A GROUP campaigning for a tram system in the town has hit back following claims that it would prove to be too inflexible and expensive.

Comments made by Ben Wakerley, managing director of Warrington’s Own Buses, have sparked a response from Cheshire Tramways.

Mr Wakerley says a tram scheme would not only prove inflexible, with just two lines, but also expensive compared to an equivalent bus priority scheme.

He also insists the bus company is best placed to deliver a ‘more attractive’ alternative to cars – while calling on the borough to firmly get behind buses and rail.

As part of the draft local transport plan, which will be going out to consultation, the council has started to investigate a new mass transit network for the town.

The study considers two possible modes for a mass transit solution – light rail/tram and bus rapid transit.

Cheshire Tramways co-ordinator Ian Buttress has challenged Mr Wakerley and criticised him for ‘pressing for’ guided busways as opposed to trams.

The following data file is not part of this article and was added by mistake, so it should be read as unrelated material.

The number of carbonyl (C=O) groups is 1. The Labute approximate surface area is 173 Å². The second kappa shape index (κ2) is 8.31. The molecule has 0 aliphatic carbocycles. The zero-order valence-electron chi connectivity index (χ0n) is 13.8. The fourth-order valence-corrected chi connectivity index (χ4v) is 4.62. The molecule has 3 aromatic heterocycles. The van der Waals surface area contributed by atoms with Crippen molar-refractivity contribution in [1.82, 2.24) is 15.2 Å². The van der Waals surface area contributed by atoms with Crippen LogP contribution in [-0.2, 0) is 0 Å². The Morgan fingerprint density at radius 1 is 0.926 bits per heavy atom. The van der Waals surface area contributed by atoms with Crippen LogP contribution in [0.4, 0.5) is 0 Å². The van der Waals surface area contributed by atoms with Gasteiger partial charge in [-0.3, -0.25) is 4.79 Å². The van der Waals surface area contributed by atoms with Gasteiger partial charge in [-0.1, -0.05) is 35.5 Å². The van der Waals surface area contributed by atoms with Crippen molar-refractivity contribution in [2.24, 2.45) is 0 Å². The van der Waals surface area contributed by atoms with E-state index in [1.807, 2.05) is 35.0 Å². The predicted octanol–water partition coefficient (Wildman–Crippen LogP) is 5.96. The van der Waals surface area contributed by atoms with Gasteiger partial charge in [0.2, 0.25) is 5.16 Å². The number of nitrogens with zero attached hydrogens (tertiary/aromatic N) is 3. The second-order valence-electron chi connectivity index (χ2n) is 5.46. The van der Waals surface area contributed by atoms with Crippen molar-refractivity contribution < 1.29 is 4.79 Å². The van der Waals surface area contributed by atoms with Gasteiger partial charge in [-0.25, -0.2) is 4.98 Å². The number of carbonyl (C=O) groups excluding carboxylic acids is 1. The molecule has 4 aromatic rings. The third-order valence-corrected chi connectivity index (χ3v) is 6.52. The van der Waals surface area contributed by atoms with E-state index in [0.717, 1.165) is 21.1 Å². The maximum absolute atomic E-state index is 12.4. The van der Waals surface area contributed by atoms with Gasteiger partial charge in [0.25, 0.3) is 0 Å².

“This is a misconception in that both ideas can apply in different corridors,” said Mr Buttress.

“For trams we need a feasibility study for phase one of a tram network, which we see as north-south and east-west lines which can be added to later.

“For these lines private funding can be arranged, subject to a suitable business plan, so no grants are needed.

“We have consistently put forward the idea of a tram network being operated by Warrington’s Own Buses.

“The feasibility study will need to identify the site for a tram depot.

“We see park and ride as essential at the termini of the tram lines.

“Only part of the bus fleet of Warrington’s Own Buses are eco-friendly, whereas trams totally reduce pollution.”

In relation to the housing proposals set out for south Warrington in the draft local plan, he added: “This is linked to transport policy because the areas for new housing have poor road infrastructure.”